The Sun: relationship status--> it's complicated!

sun exposure sun skin relationship sunlight uv radiation vitamin d Jun 26, 2023

Our relationship with the sun is…well, it’s complicated! The sun plays a vital role in sustaining life for both plants and humans. Plants and organisms rely on photosynthesis to grow and thrive, while our bodies benefit from the sun's influence on our circadian rhythm and regulating our sleep-wake cycles. We also create vitamin D in our skin which is essential for our bones and health. 

But wait, there's more! When winter rolls in with its short, chilly days, some can develop seasonal affective disorder due to a lack of sunlight. Sunlight triggers an increase in serotonin levels which boosts mood and keeps us calm and happy!

But to complicate things, the sun emits electromagnetic radiation and depending on the type, this can cause mutations in our cellular DNA which can lead to skin cancer. On the flip side, infrared light from the sun which has a longer wavelength and is actually invisible to our eyes is thought to be absorbed by cells and increase ATP production in our mitochondria which can help with healing, cellular regeneration and decrease inflammation.

Confused yet? Let's break it down: 

The sun emits several types of radiation with the shortest wavelengths being ultraviolet (UV) C, B and A. UVC has the shortest wavelength and is typically absorbed into the atmosphere and doesn't reach us here on Earth. UVB and UVA however do affect us as humans and have been well studied to cause mutations in our cellular DNA! Yes, very specific mutations occur from UVA and UVB radiation. Our bodies are smart and can usually fix these mutations, but over time with continuous exposure to sun damage, our repair mechanisms get overwhelmed. That's how skin cancers develop. 

The effect of sun damage accumulated over many years is the primary reason why dermatologists are always preaching about sun protection! This is why non-melanoma skin cancers primarily occur in individuals aged 60 and above, with fewer cases observed in those under 40.

 UVA and UVB Radiation

We also know that UVA and UVB radiation from the sun can contribute to various skin-related concerns like premature aging, thickening of the skin, loss of collagen, pigmentary changes, and wrinkles. Previously, it was believed that UVB radiation primarily contributed to the development of skin cancer and UVA radiation was primarily responsible for aging effects, but now we realize it's a mix of the two!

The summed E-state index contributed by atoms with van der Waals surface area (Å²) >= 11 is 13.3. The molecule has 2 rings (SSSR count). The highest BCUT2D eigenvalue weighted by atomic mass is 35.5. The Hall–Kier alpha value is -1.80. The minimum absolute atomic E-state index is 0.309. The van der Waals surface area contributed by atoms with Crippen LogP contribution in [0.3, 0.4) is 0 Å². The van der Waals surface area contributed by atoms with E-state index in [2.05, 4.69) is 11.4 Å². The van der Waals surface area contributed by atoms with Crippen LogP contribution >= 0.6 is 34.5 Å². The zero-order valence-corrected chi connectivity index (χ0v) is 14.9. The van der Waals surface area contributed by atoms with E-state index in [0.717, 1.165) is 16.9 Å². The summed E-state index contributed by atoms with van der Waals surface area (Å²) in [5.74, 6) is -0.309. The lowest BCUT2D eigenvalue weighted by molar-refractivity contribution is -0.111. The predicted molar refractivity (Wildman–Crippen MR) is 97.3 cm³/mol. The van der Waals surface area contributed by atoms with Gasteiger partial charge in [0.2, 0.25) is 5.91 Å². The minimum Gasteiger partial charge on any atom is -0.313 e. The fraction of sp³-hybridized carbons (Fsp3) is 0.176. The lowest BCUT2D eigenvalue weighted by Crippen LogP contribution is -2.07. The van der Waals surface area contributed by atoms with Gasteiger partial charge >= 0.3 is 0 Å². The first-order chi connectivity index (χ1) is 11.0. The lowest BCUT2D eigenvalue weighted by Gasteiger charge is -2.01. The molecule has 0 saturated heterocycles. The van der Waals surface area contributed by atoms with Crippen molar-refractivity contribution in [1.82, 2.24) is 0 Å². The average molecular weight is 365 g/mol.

UVA and UVB also cause immune suppression in the skin. While this may sound like a bad thing, we actually harness this effect with medical treatments for inflammatory skin conditions like psoriasis, atopic dermatitis, itch, and more!

If you have an inflammatory skin condition, your dermatologist may have recommended light therapy. You may think, 'What?! My dermatologist wants me to go to a tanning bed?!' Well, not quite!

Medical phototherapy (light therapy) uses a very narrow wavelength of UVB light (NBUVB) or UVA to promote immune suppression in the skin to help calm down an overactive immune response. The benefits of phototherapy include skin-focused treatments without the side effects of systemic therapy and NBUVB therapy has not been shown to increase one's chances of skin cancer. This treatment is carefully dosed and administered in your dermatologists office so don't try this on your own at a tanning bed!

Your dermatologist may also recommend photodynamic therapy (PDT) which uses visible blue light emissions to prevent precancers. A photosensitizing medication is applied to the skin like amino levulinic acid (ALA) and then the skin is exposed to a light emitting diode in the blue or red wavelength. Abnormal skin cells preferentially absorb the ALA and then convert it to protophorphyrin IX. When protophorphyrin IX absorbs the energy from the light source, it converts the light into free oxygen radicals which damage and kill the abnormal cells. Pretty cool right?!

As we uncover more about the sun's electromagnetic emissions, we are exploring potential skin benefits from these therapies. Infrared therapy is being studied as a way to reduce inflammation in the body and joints, and it may even have potential as a cancer treatment. Studies have indicated that both ultraviolet (UV) and infrared (IR) photoimmunotherapy hold promise as potential treatments for specific types of cancers! 

Before embarking on light treatments however, be sure to discuss with your dermatologist. Not all light sources are equal, and it is important to ensure that you are reaping the intended benefits rather than experiencing harm from the sun's electromagnetic radiation! Remember, the sun's radiation is powerful and can cause burns, changes in pigmentation, worsen conditions like melasma, increase the risk of skin cancer, and even cause discomfort, depending on the type and wavelength of the radiation emitted.

As a doctor specializing in skin cancer, it may seem like I am anti the sun, but like most things in life, it's not black and white! The sun is powerful, life giving and essential. In medicine we harness many benefits from the sun, but it is important to remain mindful of the potential harmful effects and take appropriate precautions.

Join me on this week's podcast episode as I shed light on the incredible benefits and potential risks associated with sun exposure. 

 A new podcast episode drops every Monday!


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